Less a Command than a Promise

To hear my blog post read aloud, just click the play button. If you’re reading this in an email, you may have to click here to hear the post on my site.



I keep coming back to the idea of trust these days.
It is difficult to trust God in so many different areas sometimes.
We sing songs that speak things like take my life and let it be all for You and for Your glory. In a song I recently played at church, Grateful, there is a line that says, Whatever comes I won’t complain.
Do I really mean that?
Will I truly tell God that He can have my life for His glory? Am I able to tell God that He can give me cancer, take away my sight, or, as it says in Job, “stretch out (His) hand and strike (my) flesh and bones” if doing so will bring Him glory?
strike my body
After all, this life is a mist that appears for a little while and then vanishes. Of what importance is my body compared to my or anyone else’s soul?
strike my family
What about my family?
They are just as much a part of my life as my physical body. Am I able to tell God that He can have my family, do to them what He wills, even take them away from me if doing so will bring Him glory?
This is much harder.
Could I say with Job, The Lord gave and the Lord has taken away; may the name of the Lord be praised?
Frightening questions.
care of the Lord
Yet why should I be afraid? Isn’t this the same God of Whom was said, “He will take great delight in you, He will quiet you with His love, He will rejoice over you with singing”? Isn’t this the same God Who “did not spare His own Son, but gave Him up for us all—how will He not also, along with Him, graciously give us all things?”
Yet it IS frightening. It is so difficult to truly and deeply trust God.
Yet one thing that I am learning is that when God gives commands, He also gives power.
Teresa of Avila
Teresa of Avila, a sixteenth century Carmelite nun, writes of when the Lord appeared to His disciples after the resurrection and said to them, “Peace be with you.” and she writes,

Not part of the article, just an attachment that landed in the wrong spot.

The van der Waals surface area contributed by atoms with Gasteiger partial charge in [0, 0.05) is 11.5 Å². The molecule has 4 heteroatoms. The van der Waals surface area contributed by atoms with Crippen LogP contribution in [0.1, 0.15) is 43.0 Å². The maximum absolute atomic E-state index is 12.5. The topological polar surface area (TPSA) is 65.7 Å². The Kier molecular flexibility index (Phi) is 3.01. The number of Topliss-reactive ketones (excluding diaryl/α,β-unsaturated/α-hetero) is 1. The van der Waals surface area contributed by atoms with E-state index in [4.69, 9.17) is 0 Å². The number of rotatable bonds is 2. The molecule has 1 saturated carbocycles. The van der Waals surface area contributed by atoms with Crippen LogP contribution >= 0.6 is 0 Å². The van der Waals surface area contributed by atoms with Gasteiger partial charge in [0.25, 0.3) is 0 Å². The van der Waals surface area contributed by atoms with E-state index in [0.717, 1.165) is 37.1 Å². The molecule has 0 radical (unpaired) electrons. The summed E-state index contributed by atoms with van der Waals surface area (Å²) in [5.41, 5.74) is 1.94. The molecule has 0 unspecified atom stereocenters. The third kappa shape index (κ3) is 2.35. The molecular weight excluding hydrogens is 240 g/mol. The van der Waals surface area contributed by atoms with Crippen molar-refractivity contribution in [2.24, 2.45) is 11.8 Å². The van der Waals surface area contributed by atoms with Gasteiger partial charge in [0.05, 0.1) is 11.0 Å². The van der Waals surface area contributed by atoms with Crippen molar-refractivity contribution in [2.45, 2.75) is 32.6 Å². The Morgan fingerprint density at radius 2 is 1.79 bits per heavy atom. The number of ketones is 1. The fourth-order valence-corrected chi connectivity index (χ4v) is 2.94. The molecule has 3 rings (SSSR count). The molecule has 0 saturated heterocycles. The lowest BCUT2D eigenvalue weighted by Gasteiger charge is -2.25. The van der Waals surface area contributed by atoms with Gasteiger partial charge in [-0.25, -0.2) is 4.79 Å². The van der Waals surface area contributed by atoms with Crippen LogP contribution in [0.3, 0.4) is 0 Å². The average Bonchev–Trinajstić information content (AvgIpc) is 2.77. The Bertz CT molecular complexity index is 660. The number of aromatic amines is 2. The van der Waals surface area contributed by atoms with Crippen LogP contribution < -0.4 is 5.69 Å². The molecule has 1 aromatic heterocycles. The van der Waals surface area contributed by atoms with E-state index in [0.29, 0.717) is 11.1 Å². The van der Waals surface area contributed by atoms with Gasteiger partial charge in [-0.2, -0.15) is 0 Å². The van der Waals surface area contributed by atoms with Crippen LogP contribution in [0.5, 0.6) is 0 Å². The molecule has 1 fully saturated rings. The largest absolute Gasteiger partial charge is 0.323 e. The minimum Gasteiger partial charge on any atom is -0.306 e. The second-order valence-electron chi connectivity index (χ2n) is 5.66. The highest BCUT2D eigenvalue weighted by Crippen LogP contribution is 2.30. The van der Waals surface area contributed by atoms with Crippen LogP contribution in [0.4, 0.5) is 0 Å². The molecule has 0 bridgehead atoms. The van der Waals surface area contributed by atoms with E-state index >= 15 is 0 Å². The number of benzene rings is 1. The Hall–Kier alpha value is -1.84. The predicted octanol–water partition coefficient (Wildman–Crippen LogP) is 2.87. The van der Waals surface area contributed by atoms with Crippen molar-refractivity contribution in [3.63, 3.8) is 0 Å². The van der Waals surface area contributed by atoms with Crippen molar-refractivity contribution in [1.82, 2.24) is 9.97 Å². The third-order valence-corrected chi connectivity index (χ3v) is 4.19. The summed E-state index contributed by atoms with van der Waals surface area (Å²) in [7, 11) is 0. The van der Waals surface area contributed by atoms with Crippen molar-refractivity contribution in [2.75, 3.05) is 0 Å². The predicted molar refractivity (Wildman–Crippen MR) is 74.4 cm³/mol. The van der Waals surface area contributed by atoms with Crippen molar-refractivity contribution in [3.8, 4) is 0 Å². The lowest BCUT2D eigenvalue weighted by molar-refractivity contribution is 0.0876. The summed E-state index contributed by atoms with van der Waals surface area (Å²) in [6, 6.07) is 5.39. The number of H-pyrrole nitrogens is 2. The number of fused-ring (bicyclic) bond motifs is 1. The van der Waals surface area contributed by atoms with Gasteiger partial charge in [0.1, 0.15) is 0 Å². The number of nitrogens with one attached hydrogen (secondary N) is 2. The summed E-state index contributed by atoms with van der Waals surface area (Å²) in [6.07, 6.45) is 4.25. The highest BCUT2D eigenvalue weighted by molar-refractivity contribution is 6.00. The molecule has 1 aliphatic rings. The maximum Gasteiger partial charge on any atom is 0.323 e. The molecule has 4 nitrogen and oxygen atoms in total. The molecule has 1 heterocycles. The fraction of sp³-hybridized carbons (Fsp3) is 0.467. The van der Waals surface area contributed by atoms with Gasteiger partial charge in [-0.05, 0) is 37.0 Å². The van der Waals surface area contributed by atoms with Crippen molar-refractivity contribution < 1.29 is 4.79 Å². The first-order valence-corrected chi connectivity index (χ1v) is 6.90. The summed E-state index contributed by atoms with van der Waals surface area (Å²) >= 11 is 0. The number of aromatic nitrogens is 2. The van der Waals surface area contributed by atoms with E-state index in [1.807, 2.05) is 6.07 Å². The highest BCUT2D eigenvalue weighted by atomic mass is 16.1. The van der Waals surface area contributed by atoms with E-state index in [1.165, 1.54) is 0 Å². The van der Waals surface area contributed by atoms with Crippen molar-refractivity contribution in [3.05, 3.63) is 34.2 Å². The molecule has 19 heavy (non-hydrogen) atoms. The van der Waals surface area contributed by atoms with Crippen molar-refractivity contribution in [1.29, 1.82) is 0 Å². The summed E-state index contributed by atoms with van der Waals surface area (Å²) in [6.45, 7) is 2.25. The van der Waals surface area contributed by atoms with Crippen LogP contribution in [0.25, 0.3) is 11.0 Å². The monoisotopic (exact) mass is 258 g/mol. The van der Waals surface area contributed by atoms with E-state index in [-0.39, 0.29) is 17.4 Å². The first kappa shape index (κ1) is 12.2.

It has occurred to me that this salutation of the Lord must mean much more than the words suggest, as must also His telling the glorious Magdalen to go in peace; for the words of the Lord are like acts wrought in us.
When God commands us to be Holy as He is holy, when He commands us to love Him with all of our heart, soul, mind, and strength, when He commands us to trust in Him with all our heart,
it is less a command than a promise.
Frederick Buechner puts it this way:
The final secret, I think, is this: that the words ‘You shall love the Lord your God’ become in the end less a command than a promise.  And the promise is that, yes, on the weary feet of faith and the fragile wings of hope, we will come to love him at last as from the first he has loved us – loved us even in the wilderness, especially in the wilderness, because he has been in the wilderness with us.  He has been in the wilderness for us.
Because at its heart the gospel is about God moving toward us, doing for us what we are incapable of doing on our own.  
So trust God.
And when you can’t trust God, ask Him to carry you the rest of the way into the promise of that trust.
I think we will find that God has not only moved toward us but has lifted us up and carried us the rest of the way toward Himself, even in the middle of our fear and doubt.

Art Credits: Christ in the House of Martha and Mary by Henryk Siemiradzki; Santa Teresa de Jesus by Alonso del Arco; all other photographs are copyright Made Sacred 2018

Leave a Reply

Your email address will not be published. Required fields are marked *

This site uses Akismet to reduce spam. Learn how your comment data is processed.